Home / General / The absurdity of an eightysomething president

The absurdity of an eightysomething president


I’m convinced that one of the downstream effects of putting a totally unqualified and mentally unhinged grifter into the White House is that lots of far more modest prudential rules than “don’t make a thieving madman at the head of a cult of personality president of the United States” get much easier to ignore.

One of those rules would be, don’t put somebody in the White House who would be in his eighties for most of his presidency.

I’m genuinely puzzled by how people can’t see what a reckless and absurd thing it would be to do that.

The risks associated with advanced old age — death, dementia, serious illness, and other forms of sudden steep decline in cognitive and physical ability — increase exponentially as people move into their eighties.

It’s a fool’s game to try to guess what the specific odds are of today’s spry 78-year-old becoming a shell of his former self a very few years down the road. Suffice it to say that the epidemiological data for the general population are grim. And of course almost all of us have seen this process up close and personal at one time or another with relatives and friends and colleagues.

The eighties are often brutal years for even genetically lucky people with healthy lifestyles and little day to day stress (a major health risk all by itself) in their lives.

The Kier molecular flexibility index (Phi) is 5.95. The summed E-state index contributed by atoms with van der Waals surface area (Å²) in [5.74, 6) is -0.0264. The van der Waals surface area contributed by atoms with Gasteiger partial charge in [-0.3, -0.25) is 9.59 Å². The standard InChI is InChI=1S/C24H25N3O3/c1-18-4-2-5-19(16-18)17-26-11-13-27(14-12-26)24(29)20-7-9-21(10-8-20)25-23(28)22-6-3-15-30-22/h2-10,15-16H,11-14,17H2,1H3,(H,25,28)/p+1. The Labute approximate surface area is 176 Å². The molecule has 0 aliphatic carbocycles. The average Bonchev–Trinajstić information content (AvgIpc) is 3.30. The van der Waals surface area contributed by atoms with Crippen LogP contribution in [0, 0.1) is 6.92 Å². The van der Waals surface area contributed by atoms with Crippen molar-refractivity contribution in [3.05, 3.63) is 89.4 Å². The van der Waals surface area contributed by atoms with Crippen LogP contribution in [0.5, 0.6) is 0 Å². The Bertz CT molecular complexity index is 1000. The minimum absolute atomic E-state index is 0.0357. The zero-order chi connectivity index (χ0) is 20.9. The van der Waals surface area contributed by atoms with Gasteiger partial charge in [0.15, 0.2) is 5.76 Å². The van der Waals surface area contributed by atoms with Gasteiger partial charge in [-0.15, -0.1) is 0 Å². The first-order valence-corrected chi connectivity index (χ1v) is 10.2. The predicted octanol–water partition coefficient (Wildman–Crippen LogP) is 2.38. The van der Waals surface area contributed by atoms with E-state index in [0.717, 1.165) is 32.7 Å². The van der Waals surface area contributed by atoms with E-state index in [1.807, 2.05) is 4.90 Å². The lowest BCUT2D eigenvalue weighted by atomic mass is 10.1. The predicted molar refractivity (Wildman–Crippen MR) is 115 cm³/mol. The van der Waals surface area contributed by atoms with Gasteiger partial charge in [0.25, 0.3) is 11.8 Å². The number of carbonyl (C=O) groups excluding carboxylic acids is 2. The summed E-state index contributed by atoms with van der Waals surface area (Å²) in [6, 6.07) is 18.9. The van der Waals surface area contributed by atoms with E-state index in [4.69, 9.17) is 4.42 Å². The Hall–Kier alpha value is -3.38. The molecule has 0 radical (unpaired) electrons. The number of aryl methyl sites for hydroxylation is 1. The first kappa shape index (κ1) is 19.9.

All of which is to say that the idea of electing a soon-to-be eightysomething president is just nuts. It’s a particularly extreme form of the Myth of the Indispensable Man. It’s something I’m convinced seems less than insanely reckless at this particular historical moment in large part because 62 million American voters thought it was a great idea to do something even more insanely reckless, by putting someone like Donald Trump in office.

The question of how old somebody can be and still be considered a good candidate for president despite their age is obviously an open one, but eighty? Or anything very close to that?

Come on.

. . . two points I meant to add but omitted in a rush:

(1) What about re-election? Since the passage of the 22nd amendment every president who has served one full term has gotten his party’s nomination for another term, with the exception of LBJ. Are we seriously going to have an argument about electing someone in his mid-80s to another four-year term? And if Biden or Sanders finesses this by pledging not to run, you have all the disadvantages that come with that.

(2) I don’t think the main risk here is death while in office, or at least not a sudden unexpected death. The bigger risk is loss of capacity/competence, in a system that really has no effective way of removing someone who clearly shouldn’t be in the office any more (see our present situation). An ongoing deteriorating health situation that wasn’t producing an extreme enough result to obviously require the invocation of the 25th amendment would be a constitutional nightmare. The risks of that happening to a president in his or her 80s are again exponentially higher than the risks for candidates even a decade younger.

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